It is a well-known tale: King Shahryar, after finding his first wife in the arms of another, murders her and her lover. Left alone, the King decides to marry a new woman eight night -- only to kill her in the morning. That is, until Scheherezade courageously marries the King and begins telling a wondrous tale each evening and continuing through until dawn -- when she is supposed to be killed, except that the King always allows her to live in order to finish the next story. In this way, she suspends her death sentence for one thousand and one nights, and slowly heals King Shahryar’s broken heart, in the process.
This play is no ordinary production; a magical world is created by the actors and musicians. It is a space where stories unfold and magic happens. The scripts states, “The play is best suited to a thrust stage with the audience surrounding and looking down on the playing area. The setting is simultaneously the darkened chamber of Shahryar, where he sits listening to Scheherezade, and all of the various locations within the stories themselves... All of the performers remain in full view of the audience throughout the play, sitting or lying on pillows on the periphery of the playing space, rising to join the action as needed, adding a bit of costume as they take on a new role. Entrances and exits are not often indicated in the script; generally a character’s first line signals his or her arrival in the scene and the last line signals his or her departure. The action is continuous; scenes and locations overlap and dissolve into one another with no more indication than an actor turning in a new direction or perhaps a slight shift in the light, a new sound, or a bit of music. Scheherezade moves easily between narrating the stories and taking on small parts in them, and she may also shadow the various other narrators of the stories within stories. Once characters begin to tell their own stories, they address the audience and peripheral performers directly. The “frame” around the individual’s story may dissolve, but the overarching frame of Shahryar listening to Scheherezade and watching the tales unfold should never entirely disappear. The music and sound effects are played live.”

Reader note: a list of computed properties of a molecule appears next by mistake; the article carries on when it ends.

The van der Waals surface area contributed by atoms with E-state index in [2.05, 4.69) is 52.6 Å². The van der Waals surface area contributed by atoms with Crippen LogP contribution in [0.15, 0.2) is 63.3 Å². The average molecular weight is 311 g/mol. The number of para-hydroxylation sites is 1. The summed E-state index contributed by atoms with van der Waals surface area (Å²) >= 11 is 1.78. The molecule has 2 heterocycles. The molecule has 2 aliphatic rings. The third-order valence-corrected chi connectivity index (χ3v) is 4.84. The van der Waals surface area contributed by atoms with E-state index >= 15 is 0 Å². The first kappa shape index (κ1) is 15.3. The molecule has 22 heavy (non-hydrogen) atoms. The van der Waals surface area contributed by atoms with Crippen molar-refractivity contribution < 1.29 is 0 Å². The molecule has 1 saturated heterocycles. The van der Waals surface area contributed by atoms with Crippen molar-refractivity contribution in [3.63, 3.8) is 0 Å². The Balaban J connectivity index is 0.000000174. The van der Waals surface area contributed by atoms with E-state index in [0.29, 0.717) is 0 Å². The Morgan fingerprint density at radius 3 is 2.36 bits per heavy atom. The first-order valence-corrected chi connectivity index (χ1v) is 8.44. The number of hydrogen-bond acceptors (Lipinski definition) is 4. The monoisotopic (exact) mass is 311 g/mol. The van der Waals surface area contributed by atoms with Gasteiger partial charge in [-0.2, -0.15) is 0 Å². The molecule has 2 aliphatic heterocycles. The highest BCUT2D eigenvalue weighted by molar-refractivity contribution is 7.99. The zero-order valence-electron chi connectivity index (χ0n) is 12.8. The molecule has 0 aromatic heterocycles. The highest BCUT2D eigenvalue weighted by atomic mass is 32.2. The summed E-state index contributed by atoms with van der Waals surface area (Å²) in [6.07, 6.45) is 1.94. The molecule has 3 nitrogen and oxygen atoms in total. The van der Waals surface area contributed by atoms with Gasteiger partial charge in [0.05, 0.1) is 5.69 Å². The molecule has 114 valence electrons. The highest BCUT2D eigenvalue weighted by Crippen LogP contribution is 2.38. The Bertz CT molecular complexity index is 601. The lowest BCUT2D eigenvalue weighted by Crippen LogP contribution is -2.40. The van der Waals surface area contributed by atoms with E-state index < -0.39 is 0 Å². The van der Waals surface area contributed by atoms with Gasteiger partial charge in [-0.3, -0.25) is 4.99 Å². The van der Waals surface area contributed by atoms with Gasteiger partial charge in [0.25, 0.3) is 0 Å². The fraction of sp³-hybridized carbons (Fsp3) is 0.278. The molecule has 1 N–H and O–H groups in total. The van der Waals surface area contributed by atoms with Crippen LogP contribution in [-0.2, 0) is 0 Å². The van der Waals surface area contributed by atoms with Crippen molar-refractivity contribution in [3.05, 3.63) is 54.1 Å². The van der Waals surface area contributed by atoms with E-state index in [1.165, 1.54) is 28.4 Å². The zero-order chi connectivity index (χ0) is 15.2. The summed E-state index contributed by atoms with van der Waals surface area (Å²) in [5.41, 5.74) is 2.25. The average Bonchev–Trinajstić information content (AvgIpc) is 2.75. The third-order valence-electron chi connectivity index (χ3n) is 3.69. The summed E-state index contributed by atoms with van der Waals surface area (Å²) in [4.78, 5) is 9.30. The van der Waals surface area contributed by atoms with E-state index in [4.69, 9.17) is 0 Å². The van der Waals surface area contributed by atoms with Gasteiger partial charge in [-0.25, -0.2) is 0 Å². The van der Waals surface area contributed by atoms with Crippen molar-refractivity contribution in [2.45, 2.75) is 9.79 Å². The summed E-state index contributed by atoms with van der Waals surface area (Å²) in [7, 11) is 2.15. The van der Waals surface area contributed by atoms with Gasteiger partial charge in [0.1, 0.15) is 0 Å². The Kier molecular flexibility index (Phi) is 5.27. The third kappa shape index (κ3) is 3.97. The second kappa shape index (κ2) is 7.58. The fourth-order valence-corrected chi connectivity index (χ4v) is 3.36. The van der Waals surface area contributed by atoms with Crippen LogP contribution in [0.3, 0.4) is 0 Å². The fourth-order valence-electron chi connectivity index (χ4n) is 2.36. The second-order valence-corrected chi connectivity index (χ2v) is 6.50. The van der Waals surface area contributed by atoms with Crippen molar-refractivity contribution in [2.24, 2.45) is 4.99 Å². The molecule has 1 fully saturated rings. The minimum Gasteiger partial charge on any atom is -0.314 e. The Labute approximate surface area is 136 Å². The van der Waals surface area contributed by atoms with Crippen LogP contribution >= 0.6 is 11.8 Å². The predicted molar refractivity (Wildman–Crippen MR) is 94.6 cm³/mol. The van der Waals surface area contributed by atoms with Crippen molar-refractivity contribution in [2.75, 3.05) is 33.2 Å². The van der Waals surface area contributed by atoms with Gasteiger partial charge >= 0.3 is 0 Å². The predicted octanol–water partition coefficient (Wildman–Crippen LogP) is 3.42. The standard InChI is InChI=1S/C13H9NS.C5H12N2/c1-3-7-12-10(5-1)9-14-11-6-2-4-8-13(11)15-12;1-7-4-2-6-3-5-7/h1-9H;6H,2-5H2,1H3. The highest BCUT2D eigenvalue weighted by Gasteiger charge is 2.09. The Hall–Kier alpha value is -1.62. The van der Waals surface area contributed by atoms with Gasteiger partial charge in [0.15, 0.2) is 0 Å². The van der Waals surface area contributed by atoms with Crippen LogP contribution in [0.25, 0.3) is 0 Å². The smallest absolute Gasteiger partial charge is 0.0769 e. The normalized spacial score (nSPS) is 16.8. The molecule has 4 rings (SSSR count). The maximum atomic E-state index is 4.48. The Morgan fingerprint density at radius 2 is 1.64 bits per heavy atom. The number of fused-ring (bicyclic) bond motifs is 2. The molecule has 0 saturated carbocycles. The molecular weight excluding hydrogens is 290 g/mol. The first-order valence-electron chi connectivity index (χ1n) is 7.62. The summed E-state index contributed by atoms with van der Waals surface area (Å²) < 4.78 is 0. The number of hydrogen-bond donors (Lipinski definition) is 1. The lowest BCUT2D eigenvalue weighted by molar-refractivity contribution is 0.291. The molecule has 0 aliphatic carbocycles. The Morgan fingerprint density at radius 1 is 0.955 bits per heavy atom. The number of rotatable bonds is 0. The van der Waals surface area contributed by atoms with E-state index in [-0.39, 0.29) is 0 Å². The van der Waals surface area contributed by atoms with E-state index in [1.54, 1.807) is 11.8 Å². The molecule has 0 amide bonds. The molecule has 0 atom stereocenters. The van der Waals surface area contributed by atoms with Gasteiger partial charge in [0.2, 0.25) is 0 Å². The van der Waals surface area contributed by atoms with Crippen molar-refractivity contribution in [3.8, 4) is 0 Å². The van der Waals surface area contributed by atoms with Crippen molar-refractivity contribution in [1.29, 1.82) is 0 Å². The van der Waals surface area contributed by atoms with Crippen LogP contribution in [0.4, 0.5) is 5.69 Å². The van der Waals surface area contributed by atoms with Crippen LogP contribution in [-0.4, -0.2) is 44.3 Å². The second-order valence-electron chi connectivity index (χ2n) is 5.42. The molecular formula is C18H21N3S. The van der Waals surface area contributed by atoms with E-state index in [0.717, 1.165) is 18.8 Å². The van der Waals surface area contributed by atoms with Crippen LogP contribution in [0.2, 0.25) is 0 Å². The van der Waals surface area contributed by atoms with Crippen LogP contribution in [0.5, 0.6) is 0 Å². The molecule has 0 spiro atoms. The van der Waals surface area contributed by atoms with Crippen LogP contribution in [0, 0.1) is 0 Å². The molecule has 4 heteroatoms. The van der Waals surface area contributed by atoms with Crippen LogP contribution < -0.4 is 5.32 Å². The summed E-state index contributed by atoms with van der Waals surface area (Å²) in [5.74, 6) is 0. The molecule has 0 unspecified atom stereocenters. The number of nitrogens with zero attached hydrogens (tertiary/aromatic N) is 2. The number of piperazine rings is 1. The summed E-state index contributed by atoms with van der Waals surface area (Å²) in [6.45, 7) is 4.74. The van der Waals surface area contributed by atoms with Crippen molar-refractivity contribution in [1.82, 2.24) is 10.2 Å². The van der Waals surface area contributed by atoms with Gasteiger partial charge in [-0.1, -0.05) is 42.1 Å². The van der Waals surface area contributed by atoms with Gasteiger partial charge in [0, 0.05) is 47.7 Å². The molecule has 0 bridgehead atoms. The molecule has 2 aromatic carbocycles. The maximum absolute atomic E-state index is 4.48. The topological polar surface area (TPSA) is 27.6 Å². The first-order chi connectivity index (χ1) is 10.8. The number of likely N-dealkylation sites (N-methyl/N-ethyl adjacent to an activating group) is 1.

This is a non-traditional play and was originally a devised piece - meaning that it began with a group of actors rather than a formal script. As such, many of the characters appear for only a brief time, or are part of a story within the story of the play, or even a story within a story within the story of the play. There are sixteen actors total, although there are forty-six named characters. The smaller characters may be assigned to different actors depending on the needs of each production.The actors will need to choose how to portray each character in conjunction with the director, storyteller and the rest of the cast. Because of this, many of the character descriptions in this study guide are just that - descriptions, rather than analyses.
**Note: It should be noted that many, but not all, of of these characters could be played by actors of either gender.
The Arabian Nights guide sections